Theralase Uses Light to Destroy Lung Cancer Cells in Lab Studies

Anti-cancer pharma Theralase Technologies (TSX-Venture: TLT)(OTCQX: TLTFF) said early Monday that it has advanced its novel light-activated Photo Dynamic Compounds technology to target and destroy human lung cancer cells in two laboratory studies in mouse models. The latest research builds upon early lab work that showed the Toronto-based company’s lead compound, TLD-1433 was effective and destroying several non-small cell lung cancer cell (NSCLC) lines.

The compound, along with the accompanying laser technology, has been demonstrated to work on certain cell lines of many types of cancer in early research, including brain, throat, colorectal, cervical and bladder. Lung cancer remains an area of great unmet medical need, killing more people each year than colon, breast and prostate cancer combined.

Theralase is taking a different approach than typical small molecules or immunotherapies to attack the cancer. In the case of the NSCLC lines, the company is leveraging the fact that the cancerous cells have on their surface a high level of transferrin receptors (TfR), carrier proteins that allow the cell to absorb iron, a metal critical to energy production and metabolism that supports the high proliferation rate of tumor cells.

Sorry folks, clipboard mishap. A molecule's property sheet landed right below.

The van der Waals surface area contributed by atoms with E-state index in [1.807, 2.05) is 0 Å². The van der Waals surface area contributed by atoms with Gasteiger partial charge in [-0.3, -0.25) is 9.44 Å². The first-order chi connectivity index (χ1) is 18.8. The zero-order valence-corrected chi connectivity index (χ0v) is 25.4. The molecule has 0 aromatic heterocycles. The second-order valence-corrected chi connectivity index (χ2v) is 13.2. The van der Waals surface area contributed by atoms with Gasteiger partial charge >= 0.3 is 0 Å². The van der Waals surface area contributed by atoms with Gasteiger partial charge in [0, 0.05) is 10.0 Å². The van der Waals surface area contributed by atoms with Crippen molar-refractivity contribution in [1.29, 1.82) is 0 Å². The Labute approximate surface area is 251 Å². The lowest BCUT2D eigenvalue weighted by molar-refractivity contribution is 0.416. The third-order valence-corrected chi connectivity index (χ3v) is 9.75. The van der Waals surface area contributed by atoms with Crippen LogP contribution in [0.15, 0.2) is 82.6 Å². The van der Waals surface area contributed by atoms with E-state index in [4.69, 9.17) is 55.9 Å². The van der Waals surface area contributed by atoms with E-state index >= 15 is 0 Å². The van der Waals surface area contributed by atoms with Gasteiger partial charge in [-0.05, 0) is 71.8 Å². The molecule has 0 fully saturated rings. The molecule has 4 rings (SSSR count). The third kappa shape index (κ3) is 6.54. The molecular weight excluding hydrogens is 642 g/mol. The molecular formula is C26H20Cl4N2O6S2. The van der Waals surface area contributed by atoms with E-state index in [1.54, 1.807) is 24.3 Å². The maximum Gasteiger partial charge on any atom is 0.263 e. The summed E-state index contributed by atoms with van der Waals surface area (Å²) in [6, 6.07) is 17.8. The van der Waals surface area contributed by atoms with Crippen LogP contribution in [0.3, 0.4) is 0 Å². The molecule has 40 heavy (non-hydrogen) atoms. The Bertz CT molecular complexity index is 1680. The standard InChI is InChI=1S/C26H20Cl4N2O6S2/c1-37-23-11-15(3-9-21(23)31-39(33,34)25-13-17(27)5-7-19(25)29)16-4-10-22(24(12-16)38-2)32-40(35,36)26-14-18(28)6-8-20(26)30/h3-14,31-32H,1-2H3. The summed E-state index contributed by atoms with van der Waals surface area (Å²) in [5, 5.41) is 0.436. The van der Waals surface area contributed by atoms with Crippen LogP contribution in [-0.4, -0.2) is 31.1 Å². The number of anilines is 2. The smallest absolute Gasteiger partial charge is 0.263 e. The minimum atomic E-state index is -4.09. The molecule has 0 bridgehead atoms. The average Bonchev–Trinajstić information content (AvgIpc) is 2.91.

Theralase’s TLD-1433 is a ruthenium metal-based molecule that possesses similar chemical properties to iron that bonds with transferrin to produce what Theralase calls Rutherrin™. By doing so, TLD-1433 can be transported in high quantities to cancer cells with high selectivity through the high quantities of TfR.

Once the TLD-1433 is in the tumor, Theralase uses Near Infra Red light to activate the compound, causing it to produce a deadly form of oxygen called "Reactive Oxygen Series" that destroys the tumor from the inside out.

Scientists at Theralase tested this hypothesis in subcutaneous and orthotopic models of NSCLC, inducing tumors, injecting Rutherrin through IV, conducting the light process and re-examining 48 hours later to find the therapy was far superior to controls in destroying tumors.

The orthotopic model is particularly important because the treatment process depicts the strategy planned for human trials with the laser light delivered directly to the lungs through fiber optics via the trachea.

"This research lays the ground work for further preclinical experiments to optimize the dose of Rutherrin® and laser light delivery strategy and if proven successful, the commencement of a Phase Ib clinical study for NSCLC, the leading cause of cancer related death," said Dr. Arkady Mandel, interim CEO and Chief Scientific Officer of Theralase, in today’s news release.

Shares of TLT, which aren’t much above their 52-week low at 18.5 cents are trading up 7.5% in early Monday action at 21.5 cents.